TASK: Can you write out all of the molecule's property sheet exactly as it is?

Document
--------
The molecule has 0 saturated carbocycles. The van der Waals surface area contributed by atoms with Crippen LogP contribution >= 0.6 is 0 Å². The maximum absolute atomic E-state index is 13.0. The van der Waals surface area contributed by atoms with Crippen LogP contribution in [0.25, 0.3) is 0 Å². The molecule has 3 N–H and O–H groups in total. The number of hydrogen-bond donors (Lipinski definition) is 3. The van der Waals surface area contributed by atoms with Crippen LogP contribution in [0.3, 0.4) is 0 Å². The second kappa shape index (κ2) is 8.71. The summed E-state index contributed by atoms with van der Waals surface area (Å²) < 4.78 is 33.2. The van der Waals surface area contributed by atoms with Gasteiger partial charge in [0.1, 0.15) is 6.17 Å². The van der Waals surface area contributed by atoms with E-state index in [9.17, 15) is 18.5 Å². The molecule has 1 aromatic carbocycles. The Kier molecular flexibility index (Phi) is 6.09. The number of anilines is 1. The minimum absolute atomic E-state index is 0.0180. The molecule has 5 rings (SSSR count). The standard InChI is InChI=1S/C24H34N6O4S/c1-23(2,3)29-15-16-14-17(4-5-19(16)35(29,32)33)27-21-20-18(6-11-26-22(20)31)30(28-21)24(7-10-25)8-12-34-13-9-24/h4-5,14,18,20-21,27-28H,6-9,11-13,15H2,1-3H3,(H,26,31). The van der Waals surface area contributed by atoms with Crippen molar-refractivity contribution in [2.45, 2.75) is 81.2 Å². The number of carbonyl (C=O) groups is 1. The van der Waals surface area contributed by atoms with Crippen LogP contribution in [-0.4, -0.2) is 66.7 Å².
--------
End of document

The molecule has 0 saturated carbocycles. The van der Waals surface area contributed by atoms with Crippen LogP contribution >= 0.6 is 0 Å². The maximum absolute atomic E-state index is 13.0. The van der Waals surface area contributed by atoms with Crippen LogP contribution in [0.25, 0.3) is 0 Å². The molecule has 3 N–H and O–H groups in total. The number of hydrogen-bond donors (Lipinski definition) is 3. The van der Waals surface area contributed by atoms with Crippen LogP contribution in [0.3, 0.4) is 0 Å². The second kappa shape index (κ2) is 8.71. The summed E-state index contributed by atoms with van der Waals surface area (Å²) < 4.78 is 33.2. The van der Waals surface area contributed by atoms with Gasteiger partial charge in [0.1, 0.15) is 6.17 Å². The van der Waals surface area contributed by atoms with E-state index in [9.17, 15) is 18.5 Å². The molecule has 1 aromatic carbocycles. The Kier molecular flexibility index (Phi) is 6.09. The number of anilines is 1. The minimum absolute atomic E-state index is 0.0180. The molecule has 5 rings (SSSR count). The standard InChI is InChI=1S/C24H34N6O4S/c1-23(2,3)29-15-16-14-17(4-5-19(16)35(29,32)33)27-21-20-18(6-11-26-22(20)31)30(28-21)24(7-10-25)8-12-34-13-9-24/h4-5,14,18,20-21,27-28H,6-9,11-13,15H2,1-3H3,(H,26,31). The van der Waals surface area contributed by atoms with Crippen molar-refractivity contribution in [2.45, 2.75) is 81.2 Å². The number of carbonyl (C=O) groups is 1. The van der Waals surface area contributed by atoms with Crippen LogP contribution in [-0.4, -0.2) is 66.7 Å².